Microsoft Hopes Raises Will Halt Brain Drain

With workers leaving Redmond in search of hot new startups, the company needs to minimize disruptions that could impact customers.
Microsoft said it plans to raise compensation levels for employees across the board in an effort to attract and retain top IT pros, who increasingly are being siphoned off by competitors like Apple, Facebook, and others that can offer lucrative stock options or the chance to work on buzzworthy products.

For CIOs with millions of dollars invested in Microsoft technology, it's a development worth watching, analysts say.

Microsoft's compensation changes were leaked to the Internet. "In the same way we continuously improve our products and services, we must also improve the ways we support and reward our talented people," said Microsoft CEO Steve Ballmer, in a memo to employees Thursday that quickly made its way on to the Web.

"In line with that, today we are announcing changes that will benefit our employees by sharpening the clarity of our performance review process and increasing compensation. These changes represent the most significant investment in overall compensation we have ever made," said Ballmer.

Ballmer said mid-level employees, particularly those who work in research and development, would be in line for the biggest increases, which take effect in September. A new 1-to-5 employee review system will tie compensation to performance more directly. Additionally, all employees who are eligible for stock awards will see a portion of that compensation shifted to their base salaries.

"The changes we're rolling out today will help ensure Microsoft continues to be the place that top talent comes to change the world," said Ballmer.

The move comes as Microsoft finds itself struggling to retain its best and brightest. The list of executives who have departed the company in just the past two years includes former Business Division president Stephen Elop, former Windows strategy VP Mike Nash, former Entertainment & Devices president Robbie Bach, former Genuine Software program director Alex Kochis, former Windows group senior VP Bill Veghte, and chief software architect Ray Ozzie.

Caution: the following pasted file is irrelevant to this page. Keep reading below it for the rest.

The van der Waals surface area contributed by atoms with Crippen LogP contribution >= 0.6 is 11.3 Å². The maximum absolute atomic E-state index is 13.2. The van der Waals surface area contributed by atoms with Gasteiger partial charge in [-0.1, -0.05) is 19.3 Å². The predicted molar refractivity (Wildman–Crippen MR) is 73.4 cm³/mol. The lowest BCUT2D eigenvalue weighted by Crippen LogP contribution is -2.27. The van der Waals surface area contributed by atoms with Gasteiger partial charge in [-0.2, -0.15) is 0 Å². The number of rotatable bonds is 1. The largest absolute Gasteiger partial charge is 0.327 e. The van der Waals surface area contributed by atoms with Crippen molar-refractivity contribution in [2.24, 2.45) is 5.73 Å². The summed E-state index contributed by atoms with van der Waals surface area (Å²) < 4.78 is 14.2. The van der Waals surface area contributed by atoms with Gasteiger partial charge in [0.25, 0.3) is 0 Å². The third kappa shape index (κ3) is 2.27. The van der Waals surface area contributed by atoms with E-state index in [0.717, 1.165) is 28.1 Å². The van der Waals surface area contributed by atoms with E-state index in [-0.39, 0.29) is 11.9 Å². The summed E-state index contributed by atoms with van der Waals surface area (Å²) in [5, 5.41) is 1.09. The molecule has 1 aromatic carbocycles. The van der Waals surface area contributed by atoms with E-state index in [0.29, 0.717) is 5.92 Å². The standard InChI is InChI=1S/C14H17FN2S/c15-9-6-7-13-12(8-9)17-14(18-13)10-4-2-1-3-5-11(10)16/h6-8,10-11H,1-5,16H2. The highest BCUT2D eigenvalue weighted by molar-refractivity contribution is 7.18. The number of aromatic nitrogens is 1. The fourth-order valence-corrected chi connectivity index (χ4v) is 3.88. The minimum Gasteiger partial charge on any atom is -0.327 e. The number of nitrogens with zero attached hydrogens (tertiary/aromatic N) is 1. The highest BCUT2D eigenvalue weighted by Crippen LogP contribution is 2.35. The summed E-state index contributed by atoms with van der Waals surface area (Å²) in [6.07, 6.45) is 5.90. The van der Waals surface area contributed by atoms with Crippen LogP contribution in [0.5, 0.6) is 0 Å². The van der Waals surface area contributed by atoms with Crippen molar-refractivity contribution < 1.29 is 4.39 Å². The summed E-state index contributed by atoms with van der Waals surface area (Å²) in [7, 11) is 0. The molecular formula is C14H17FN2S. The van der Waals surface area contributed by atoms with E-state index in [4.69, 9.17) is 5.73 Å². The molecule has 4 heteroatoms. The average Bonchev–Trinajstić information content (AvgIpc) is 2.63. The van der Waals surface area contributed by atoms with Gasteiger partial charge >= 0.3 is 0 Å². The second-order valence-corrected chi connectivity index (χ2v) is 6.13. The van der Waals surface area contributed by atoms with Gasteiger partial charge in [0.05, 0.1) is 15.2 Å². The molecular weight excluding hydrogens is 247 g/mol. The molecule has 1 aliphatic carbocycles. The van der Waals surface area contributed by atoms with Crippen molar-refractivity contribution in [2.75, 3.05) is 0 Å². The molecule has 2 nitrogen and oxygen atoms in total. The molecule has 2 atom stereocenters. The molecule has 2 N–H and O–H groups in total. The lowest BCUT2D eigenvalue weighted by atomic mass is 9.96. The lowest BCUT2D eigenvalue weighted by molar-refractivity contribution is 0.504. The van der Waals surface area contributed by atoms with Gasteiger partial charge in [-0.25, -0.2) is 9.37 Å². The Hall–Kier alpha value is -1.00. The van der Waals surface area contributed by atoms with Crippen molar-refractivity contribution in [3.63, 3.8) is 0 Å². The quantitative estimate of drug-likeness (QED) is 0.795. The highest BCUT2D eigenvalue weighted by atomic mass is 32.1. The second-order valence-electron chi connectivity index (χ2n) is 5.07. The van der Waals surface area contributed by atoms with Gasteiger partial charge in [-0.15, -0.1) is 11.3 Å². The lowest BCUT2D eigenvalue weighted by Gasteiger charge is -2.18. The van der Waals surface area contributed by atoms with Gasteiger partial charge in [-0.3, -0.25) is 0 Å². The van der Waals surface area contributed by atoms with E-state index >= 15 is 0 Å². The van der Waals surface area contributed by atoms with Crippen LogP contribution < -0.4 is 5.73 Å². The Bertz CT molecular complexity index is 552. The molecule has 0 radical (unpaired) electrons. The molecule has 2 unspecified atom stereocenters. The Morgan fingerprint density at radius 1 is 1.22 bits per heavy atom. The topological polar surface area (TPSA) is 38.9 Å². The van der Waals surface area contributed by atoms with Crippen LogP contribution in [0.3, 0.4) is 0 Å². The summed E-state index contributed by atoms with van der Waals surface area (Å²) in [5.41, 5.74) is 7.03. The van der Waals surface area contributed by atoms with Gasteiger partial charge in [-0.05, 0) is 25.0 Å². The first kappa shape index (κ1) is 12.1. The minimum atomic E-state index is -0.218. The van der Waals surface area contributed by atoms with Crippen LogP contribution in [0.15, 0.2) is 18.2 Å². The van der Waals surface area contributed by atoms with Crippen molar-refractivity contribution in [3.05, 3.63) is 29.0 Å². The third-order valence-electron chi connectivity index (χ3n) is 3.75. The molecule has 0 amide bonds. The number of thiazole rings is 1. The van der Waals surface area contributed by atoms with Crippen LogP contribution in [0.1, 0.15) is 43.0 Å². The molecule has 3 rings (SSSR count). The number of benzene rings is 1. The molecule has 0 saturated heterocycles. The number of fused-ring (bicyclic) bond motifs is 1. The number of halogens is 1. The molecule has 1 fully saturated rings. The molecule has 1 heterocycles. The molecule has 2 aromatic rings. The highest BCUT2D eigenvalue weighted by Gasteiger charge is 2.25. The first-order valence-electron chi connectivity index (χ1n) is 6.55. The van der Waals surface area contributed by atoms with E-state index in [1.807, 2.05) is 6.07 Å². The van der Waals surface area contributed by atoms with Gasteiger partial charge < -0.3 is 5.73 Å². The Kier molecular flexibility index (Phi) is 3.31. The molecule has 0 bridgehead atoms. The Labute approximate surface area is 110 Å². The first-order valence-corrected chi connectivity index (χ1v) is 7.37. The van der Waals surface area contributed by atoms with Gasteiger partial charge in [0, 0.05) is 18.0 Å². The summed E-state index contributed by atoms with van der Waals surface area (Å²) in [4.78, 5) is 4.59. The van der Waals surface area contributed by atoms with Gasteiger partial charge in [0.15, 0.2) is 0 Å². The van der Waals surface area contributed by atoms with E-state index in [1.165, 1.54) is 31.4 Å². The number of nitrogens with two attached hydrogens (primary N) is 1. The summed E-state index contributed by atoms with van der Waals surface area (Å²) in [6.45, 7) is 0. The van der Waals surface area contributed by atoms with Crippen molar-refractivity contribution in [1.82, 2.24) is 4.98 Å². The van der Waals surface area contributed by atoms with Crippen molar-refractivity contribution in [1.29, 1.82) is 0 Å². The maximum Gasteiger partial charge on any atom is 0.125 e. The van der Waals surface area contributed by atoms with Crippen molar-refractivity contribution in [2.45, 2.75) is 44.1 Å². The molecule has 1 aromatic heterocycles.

Global ad chief Carolyn Everson, who was personally recruited by Ballmer, bolted for Facebook in February after less than nine months on the job. That Microsoft is increasing compensation across the board is a sign that there is a similarly troubling attrition rate in the rank and file.

Microsoft used to be able to lure top programmers and project managers with the promise stock options that turned college grads into millionaires. But the company's shares have flatlined, gaining little in value over the past decade.

Over the same period, rival Apple has seen its share price realize triple-digit gains. Meanwhile, Facebook, Foursquare, and other companies in hot new areas like social networking and mobile apps are granting employees shares that could make them rich overnight if and when they go public.

Tech consultant Rob Enderle, principal analyst at the Enderle Group, said the upshot is that Microsoft is experiencing "a massive brain drain" and that the most accomplished developers are thumbing their noses at enterprise projects for the chance to work on popular consumer products and services.

His advice to IT project managers that rely on a particular group of developers or service workers at Microsoft or any other vendor? "It's probably a good idea to let the company know that you're dependent on these people and you're not going to be happy at all if they depart. That puts money in the pool to retain them," said Enderle.

It's an issue that more and more CIOs and IT managers may have to face, and it doesn't just concern Microsoft.

"Regardless of the companies we're talking about, there's a lot of movement right now because you have a lot of younger firms coming up and workers think, 'If I really want to retire in ten years maybe I need to take a chance,'" said Enderle.

Shares of Microsoft were off about 1%, to $25.52, in Thursday trading.

For further reading: InformationWeek 2011 IT Salary Survey